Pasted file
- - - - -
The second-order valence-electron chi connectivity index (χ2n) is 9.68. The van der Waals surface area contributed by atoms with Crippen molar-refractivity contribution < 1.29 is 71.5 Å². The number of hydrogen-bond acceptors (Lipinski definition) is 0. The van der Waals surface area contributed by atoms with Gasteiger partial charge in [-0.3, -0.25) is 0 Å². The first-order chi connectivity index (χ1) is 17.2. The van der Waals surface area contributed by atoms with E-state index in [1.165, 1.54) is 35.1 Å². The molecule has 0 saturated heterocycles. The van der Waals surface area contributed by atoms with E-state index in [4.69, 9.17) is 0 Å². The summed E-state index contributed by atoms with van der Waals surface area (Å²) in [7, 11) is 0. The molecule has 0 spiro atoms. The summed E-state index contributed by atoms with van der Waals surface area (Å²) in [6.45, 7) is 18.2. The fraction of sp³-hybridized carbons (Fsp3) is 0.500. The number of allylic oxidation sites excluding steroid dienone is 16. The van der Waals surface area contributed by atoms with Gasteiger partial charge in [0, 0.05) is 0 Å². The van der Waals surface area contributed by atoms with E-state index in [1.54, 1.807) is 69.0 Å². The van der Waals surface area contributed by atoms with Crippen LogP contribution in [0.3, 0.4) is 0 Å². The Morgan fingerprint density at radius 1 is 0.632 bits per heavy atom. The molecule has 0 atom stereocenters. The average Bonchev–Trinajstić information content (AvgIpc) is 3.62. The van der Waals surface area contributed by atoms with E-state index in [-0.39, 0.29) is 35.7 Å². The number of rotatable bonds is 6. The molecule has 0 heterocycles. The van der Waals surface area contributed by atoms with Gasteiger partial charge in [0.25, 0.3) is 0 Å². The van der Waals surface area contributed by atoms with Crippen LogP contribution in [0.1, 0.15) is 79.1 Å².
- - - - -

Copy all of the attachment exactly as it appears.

The second-order valence-electron chi connectivity index (χ2n) is 9.68. The van der Waals surface area contributed by atoms with Crippen molar-refractivity contribution < 1.29 is 71.5 Å². The number of hydrogen-bond acceptors (Lipinski definition) is 0. The van der Waals surface area contributed by atoms with Gasteiger partial charge in [-0.3, -0.25) is 0 Å². The first-order chi connectivity index (χ1) is 17.2. The van der Waals surface area contributed by atoms with E-state index in [1.165, 1.54) is 35.1 Å². The molecule has 0 saturated heterocycles. The van der Waals surface area contributed by atoms with E-state index in [4.69, 9.17) is 0 Å². The summed E-state index contributed by atoms with van der Waals surface area (Å²) in [7, 11) is 0. The molecule has 0 spiro atoms. The summed E-state index contributed by atoms with van der Waals surface area (Å²) in [6.45, 7) is 18.2. The fraction of sp³-hybridized carbons (Fsp3) is 0.500. The number of allylic oxidation sites excluding steroid dienone is 16. The van der Waals surface area contributed by atoms with Gasteiger partial charge in [0, 0.05) is 0 Å². The van der Waals surface area contributed by atoms with E-state index in [1.54, 1.807) is 69.0 Å². The van der Waals surface area contributed by atoms with Crippen LogP contribution in [0.3, 0.4) is 0 Å². The Morgan fingerprint density at radius 1 is 0.632 bits per heavy atom. The molecule has 0 atom stereocenters. The average Bonchev–Trinajstić information content (AvgIpc) is 3.62. The van der Waals surface area contributed by atoms with E-state index in [-0.39, 0.29) is 35.7 Å². The number of rotatable bonds is 6. The molecule has 0 heterocycles. The van der Waals surface area contributed by atoms with Gasteiger partial charge in [0.25, 0.3) is 0 Å². The van der Waals surface area contributed by atoms with Crippen LogP contribution in [0.1, 0.15) is 79.1 Å².